What got me was this :
Marc Prensky, author of Digital Game-based Learning, delivered a keynote address at this summer's Desire2Learn Users Conference titled "Engage Me or Enrage Me." He talked about the great divide between digital natives (the kids who have grown up in the digital age) and the digital immigrants (folks like me who came of age well before the dawn of the digital world as we know it). Prensky's thesis is that many kids are thoroughly bored and uninterested in school because the nature of schooling has not changed much in hundreds of years. (my emphasis) The digital natives face the same old rote memory approach to learning that we did. However, in their lives outside the classroom they are using digital tools (e.g. WWW, wireless text messaging, electronic games, MP3s, PDAs, high end software) to be creators and active participants in activities, not just passive receptors and regurgitators of information. Hence, their rallying cry at school is "engage me or enrage me."
While a great number of today's kids may be truly web-engaged I think it is a gross overstatement to assume they all have to be catered to by engaging them with games. They claim Prensky argued that "...many very bright and creative kids have to turn off their brains and slow down when they go to school because they are not challenged in the ways they are, for example, playing electronic games."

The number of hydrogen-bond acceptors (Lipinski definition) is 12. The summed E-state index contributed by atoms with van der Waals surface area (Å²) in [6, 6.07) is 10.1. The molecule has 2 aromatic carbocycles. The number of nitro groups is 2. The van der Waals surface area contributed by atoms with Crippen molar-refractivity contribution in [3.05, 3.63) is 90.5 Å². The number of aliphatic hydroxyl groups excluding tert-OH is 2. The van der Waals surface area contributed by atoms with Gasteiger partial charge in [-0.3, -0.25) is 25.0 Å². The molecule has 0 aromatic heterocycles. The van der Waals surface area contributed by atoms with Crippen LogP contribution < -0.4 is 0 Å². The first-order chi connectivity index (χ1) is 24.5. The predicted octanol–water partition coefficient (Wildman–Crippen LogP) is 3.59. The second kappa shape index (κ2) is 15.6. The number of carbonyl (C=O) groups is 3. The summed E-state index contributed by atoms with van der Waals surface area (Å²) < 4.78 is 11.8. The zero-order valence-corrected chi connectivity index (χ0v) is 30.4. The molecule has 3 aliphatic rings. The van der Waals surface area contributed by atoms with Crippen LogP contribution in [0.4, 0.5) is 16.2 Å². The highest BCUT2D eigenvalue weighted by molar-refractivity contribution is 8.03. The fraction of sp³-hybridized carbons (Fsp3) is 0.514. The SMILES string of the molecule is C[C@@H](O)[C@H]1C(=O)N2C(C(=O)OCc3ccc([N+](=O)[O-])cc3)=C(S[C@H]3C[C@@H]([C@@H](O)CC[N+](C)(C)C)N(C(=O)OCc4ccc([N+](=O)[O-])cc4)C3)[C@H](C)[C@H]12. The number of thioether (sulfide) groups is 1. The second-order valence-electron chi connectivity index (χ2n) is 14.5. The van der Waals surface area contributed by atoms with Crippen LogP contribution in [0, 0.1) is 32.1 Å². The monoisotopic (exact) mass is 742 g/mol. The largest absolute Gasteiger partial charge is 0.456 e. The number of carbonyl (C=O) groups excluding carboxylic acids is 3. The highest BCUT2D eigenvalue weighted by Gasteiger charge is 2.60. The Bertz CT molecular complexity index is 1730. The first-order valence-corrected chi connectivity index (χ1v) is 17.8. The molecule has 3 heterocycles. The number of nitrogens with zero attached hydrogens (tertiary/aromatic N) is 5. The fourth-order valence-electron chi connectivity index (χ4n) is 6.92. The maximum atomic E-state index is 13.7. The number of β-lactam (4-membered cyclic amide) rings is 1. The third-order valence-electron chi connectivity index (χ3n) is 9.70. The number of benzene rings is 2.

I got news for Mr. Prensky I went to school in the 1960s and 70s when computers were still mainframes and I still got bored at the teaching styles. It's not a matter of digital natives being turned off by the teaching that occurs in school. It is all kids who get bored with what passes for education and it's one heck of an indictment of our teachers--even with their new teaching styles--it's still boring. But kids will always be bored because they do not want to be in school. The trouble is engagement too often becomes entertainment and no learning occurs.
Sometimes we have to do something that seems boring in order to learn. It's just the way of the world. And sometimes, in the corporate world, elearning has to be a page-turner.